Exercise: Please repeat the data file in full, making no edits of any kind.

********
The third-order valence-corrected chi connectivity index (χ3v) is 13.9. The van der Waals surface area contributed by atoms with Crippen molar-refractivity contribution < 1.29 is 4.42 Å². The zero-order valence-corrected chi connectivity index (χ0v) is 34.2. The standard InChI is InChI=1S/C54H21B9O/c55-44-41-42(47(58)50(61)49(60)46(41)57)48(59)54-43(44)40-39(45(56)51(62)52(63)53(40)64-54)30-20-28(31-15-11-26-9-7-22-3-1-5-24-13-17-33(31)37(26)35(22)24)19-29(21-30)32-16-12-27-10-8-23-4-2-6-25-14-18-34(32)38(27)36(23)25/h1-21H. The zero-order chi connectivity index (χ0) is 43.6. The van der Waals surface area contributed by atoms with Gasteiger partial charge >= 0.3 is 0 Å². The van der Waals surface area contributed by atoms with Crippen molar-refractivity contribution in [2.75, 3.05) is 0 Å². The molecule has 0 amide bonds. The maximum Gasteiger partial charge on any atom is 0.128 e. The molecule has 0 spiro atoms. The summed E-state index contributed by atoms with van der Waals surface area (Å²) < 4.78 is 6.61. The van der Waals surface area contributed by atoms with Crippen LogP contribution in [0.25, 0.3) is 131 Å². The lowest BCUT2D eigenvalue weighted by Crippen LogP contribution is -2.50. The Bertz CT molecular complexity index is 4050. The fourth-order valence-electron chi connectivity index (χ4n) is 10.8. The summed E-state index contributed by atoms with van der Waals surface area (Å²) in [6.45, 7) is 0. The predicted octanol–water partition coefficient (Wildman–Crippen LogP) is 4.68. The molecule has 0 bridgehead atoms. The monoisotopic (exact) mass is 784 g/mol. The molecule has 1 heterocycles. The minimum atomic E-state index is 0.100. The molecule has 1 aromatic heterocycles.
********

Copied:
The third-order valence-corrected chi connectivity index (χ3v) is 13.9. The van der Waals surface area contributed by atoms with Crippen molar-refractivity contribution < 1.29 is 4.42 Å². The zero-order valence-corrected chi connectivity index (χ0v) is 34.2. The standard InChI is InChI=1S/C54H21B9O/c55-44-41-42(47(58)50(61)49(60)46(41)57)48(59)54-43(44)40-39(45(56)51(62)52(63)53(40)64-54)30-20-28(31-15-11-26-9-7-22-3-1-5-24-13-17-33(31)37(26)35(22)24)19-29(21-30)32-16-12-27-10-8-23-4-2-6-25-14-18-34(32)38(27)36(23)25/h1-21H. The zero-order chi connectivity index (χ0) is 43.6. The van der Waals surface area contributed by atoms with Gasteiger partial charge >= 0.3 is 0 Å². The van der Waals surface area contributed by atoms with Crippen molar-refractivity contribution in [2.75, 3.05) is 0 Å². The molecule has 0 amide bonds. The maximum Gasteiger partial charge on any atom is 0.128 e. The molecule has 0 spiro atoms. The summed E-state index contributed by atoms with van der Waals surface area (Å²) < 4.78 is 6.61. The van der Waals surface area contributed by atoms with Crippen LogP contribution in [0.25, 0.3) is 131 Å². The lowest BCUT2D eigenvalue weighted by Crippen LogP contribution is -2.50. The Bertz CT molecular complexity index is 4050. The fourth-order valence-electron chi connectivity index (χ4n) is 10.8. The summed E-state index contributed by atoms with van der Waals surface area (Å²) in [6.45, 7) is 0. The predicted octanol–water partition coefficient (Wildman–Crippen LogP) is 4.68. The molecule has 0 bridgehead atoms. The monoisotopic (exact) mass is 784 g/mol. The molecule has 1 heterocycles. The minimum atomic E-state index is 0.100. The molecule has 1 aromatic heterocycles.